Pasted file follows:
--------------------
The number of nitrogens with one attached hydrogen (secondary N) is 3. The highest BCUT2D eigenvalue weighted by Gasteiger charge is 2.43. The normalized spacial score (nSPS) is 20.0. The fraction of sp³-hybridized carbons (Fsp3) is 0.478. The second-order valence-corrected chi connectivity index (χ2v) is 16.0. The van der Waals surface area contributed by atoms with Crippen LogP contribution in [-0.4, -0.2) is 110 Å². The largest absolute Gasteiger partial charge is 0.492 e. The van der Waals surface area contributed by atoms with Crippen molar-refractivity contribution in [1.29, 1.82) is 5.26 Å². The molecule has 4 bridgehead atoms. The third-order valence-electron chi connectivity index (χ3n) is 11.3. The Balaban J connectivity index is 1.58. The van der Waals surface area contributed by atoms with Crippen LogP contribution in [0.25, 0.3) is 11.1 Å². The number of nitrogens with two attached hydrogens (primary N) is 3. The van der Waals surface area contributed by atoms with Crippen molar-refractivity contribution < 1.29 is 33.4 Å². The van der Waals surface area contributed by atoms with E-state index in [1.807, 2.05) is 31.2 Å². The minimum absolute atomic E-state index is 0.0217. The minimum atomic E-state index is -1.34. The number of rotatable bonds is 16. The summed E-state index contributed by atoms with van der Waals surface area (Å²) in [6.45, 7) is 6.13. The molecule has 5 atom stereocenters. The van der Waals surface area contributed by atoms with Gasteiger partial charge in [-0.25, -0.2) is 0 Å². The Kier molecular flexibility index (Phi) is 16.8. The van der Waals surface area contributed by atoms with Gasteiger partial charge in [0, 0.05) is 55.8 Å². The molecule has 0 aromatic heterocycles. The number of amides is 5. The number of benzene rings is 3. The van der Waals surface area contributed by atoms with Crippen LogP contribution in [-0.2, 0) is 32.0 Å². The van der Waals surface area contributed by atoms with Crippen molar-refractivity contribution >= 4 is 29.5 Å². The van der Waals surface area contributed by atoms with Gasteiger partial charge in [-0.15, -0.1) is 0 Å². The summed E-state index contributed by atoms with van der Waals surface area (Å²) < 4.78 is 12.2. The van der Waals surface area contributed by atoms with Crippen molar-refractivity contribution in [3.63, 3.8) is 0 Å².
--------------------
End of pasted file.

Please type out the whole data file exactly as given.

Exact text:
The number of nitrogens with one attached hydrogen (secondary N) is 3. The highest BCUT2D eigenvalue weighted by Gasteiger charge is 2.43. The normalized spacial score (nSPS) is 20.0. The fraction of sp³-hybridized carbons (Fsp3) is 0.478. The second-order valence-corrected chi connectivity index (χ2v) is 16.0. The van der Waals surface area contributed by atoms with Crippen LogP contribution in [-0.4, -0.2) is 110 Å². The largest absolute Gasteiger partial charge is 0.492 e. The van der Waals surface area contributed by atoms with Crippen molar-refractivity contribution in [1.29, 1.82) is 5.26 Å². The molecule has 4 bridgehead atoms. The third-order valence-electron chi connectivity index (χ3n) is 11.3. The Balaban J connectivity index is 1.58. The van der Waals surface area contributed by atoms with Crippen LogP contribution in [0.25, 0.3) is 11.1 Å². The number of nitrogens with two attached hydrogens (primary N) is 3. The van der Waals surface area contributed by atoms with Crippen molar-refractivity contribution < 1.29 is 33.4 Å². The van der Waals surface area contributed by atoms with E-state index in [1.807, 2.05) is 31.2 Å². The minimum absolute atomic E-state index is 0.0217. The minimum atomic E-state index is -1.34. The number of rotatable bonds is 16. The summed E-state index contributed by atoms with van der Waals surface area (Å²) in [6.45, 7) is 6.13. The molecule has 5 atom stereocenters. The van der Waals surface area contributed by atoms with Gasteiger partial charge in [-0.25, -0.2) is 0 Å². The Kier molecular flexibility index (Phi) is 16.8. The van der Waals surface area contributed by atoms with Gasteiger partial charge in [0, 0.05) is 55.8 Å². The molecule has 0 aromatic heterocycles. The number of amides is 5. The number of benzene rings is 3. The van der Waals surface area contributed by atoms with Crippen LogP contribution in [-0.2, 0) is 32.0 Å². The van der Waals surface area contributed by atoms with Crippen molar-refractivity contribution >= 4 is 29.5 Å². The van der Waals surface area contributed by atoms with Gasteiger partial charge in [-0.15, -0.1) is 0 Å². The summed E-state index contributed by atoms with van der Waals surface area (Å²) < 4.78 is 12.2. The van der Waals surface area contributed by atoms with Crippen molar-refractivity contribution in [3.63, 3.8) is 0 Å².